Monday, January 23, 2012

Levy: Former mayors oppose home sales

With the dust not yet settled from last week’s budget brou-ha-ha, City Hall’s next battle will heat up Tuesday over a plan to sell off 675 Toronto housing authority homes, most of which are sitting in disrepair and require significant outlays of cash to fix them.

On one side are a posse of former Toronto mayors, the leftist councillors plus many of their useful idiots in the mushy middle and the usual poverty/tenant activists.

On the other is the new business-minded, far more transparent and realistic senior management of TCHC and a business-like board that recognizes money is not set to drop from the sky to repair the housing authority’s decrepit portfolio of 58,500 units.

The plan to use the sale of the homes to raise a much-needed $222-million towards the TCHC’s current $650-million backlog of repairs was approved by the TCHC board at their Oct. 22 meeting of last year.

The plan must first be approved by council and then by Ontario Housing Minister Kathleen Wynne. The sale of another 22 TCHC homes has been awaiting approval from the housing ministry since last May.

The current plan before executive committee proposes the sale of 633 single family houses across the city — 56 of which are vacant — and another 31 property houses which were purchased by the former city of Toronto for non-housing uses (for parks, to extend roads, etc.) A further 11 Single Housing Opportunity Program (SHOP) homes are also up for sale.

The report to executive committee, not surprisingly, says all of these single family homes are “more costly to maintain” than the rest of the TCHC’s portfolio of 58,500 units.

Acting CEO Len Koroneos told me last week that the $222-million they expect to get from the sale — proceeds that are net of real estate and outstanding mortgage costs — are based on 2008 MVA figures and are probably conservative.

He said many of the homes are more than 40 years old — some are as much as 80 years old — and have a long list of repair needs ranging from decrepit kitchen cabinets and furnaces to ceilings and roofs that have been eaten through by raccoons.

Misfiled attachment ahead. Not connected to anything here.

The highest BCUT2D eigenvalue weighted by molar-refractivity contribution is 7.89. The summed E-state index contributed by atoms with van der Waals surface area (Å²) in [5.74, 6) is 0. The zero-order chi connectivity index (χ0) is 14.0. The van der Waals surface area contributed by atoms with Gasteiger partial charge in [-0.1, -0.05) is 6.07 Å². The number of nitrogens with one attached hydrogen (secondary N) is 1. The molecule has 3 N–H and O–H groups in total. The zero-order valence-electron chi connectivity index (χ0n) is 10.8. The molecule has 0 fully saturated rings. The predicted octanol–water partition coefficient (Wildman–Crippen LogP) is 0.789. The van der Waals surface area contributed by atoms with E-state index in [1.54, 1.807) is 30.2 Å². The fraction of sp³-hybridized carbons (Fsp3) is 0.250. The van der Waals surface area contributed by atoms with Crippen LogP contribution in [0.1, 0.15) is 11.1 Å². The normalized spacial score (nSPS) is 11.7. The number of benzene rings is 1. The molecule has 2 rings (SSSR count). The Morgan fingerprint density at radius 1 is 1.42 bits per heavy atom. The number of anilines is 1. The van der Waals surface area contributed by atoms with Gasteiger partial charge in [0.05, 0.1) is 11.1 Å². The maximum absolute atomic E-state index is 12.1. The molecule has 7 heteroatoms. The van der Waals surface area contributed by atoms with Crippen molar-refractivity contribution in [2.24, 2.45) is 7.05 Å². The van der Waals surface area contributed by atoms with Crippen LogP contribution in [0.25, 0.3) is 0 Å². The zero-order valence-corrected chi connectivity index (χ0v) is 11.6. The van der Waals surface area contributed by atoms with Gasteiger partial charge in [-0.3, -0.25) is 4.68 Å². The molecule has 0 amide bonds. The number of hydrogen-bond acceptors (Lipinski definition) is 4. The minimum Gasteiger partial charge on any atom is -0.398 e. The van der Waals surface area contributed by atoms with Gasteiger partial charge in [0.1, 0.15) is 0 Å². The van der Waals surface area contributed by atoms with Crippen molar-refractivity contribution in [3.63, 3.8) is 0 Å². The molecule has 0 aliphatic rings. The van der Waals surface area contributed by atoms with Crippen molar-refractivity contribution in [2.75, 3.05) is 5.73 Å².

He noted that the sales, once approved by council and the province, will be phased in over three to five years to allow them to find “suitable alternate accommodation” for the impacted tenants.

“Before we displace people, we will give them adequate notice and pay their moving costs,” he said.

Yet as much sense as this sale makes to me, four former old city of Toronto mayors — David Crombie, John Sewell, Art Eggleton and Barbara Hall — have written to Mayor Rob Ford and to council to oppose the sale.

The letter from Crombie, Sewell and Eggleton — e-mailed to council by Marlene Riley of the Toronto Lands Corp. — claims that the sale will force the tenants impacted into segregated communities.

Sewell acknowledged in an interview that “money has to be found” to repair the rest of the TCHC portfolio and thought city officials should “re-engage” in negotiations with the feds and the province to get funding.

Barbara Hall, who wrote to council in her role as grand poobah of the Ontario Human Rights Commission, also expressed concerns that housing would be removed at a time when there is a long waiting list.

She noted that those “vulnerable people” impacted by these sales decisions often come under the OHR Code and need to be considered.

(It is so easy for all of these mayors to comment considering their jurisdiction over social housing was relatively minimal. In their day, Metro and the province handled most of it.)

Nevertheles, Koroneos said the feds and province haven’t even talked about uploading the units, let alone providing funding for repairs — and the sell-off of their homes is the “only option.

“We are trying to do the greatest amount of good for the greatest amount of people in our units at no cost to taxpayers,” he said.

Mark Towhey, one of the mayor’s senior staffers, said for the first time ever, the TCHC has come forward with a credible financial plan to “address the quality of life in (all) units.”

Asked if he expected a fight at council over the sale, Ford called it a case of simple “common sense.”

“I don’t consider it a fight,” Ford said. “It is going to help people in housing, it has to go to capital repairs.”

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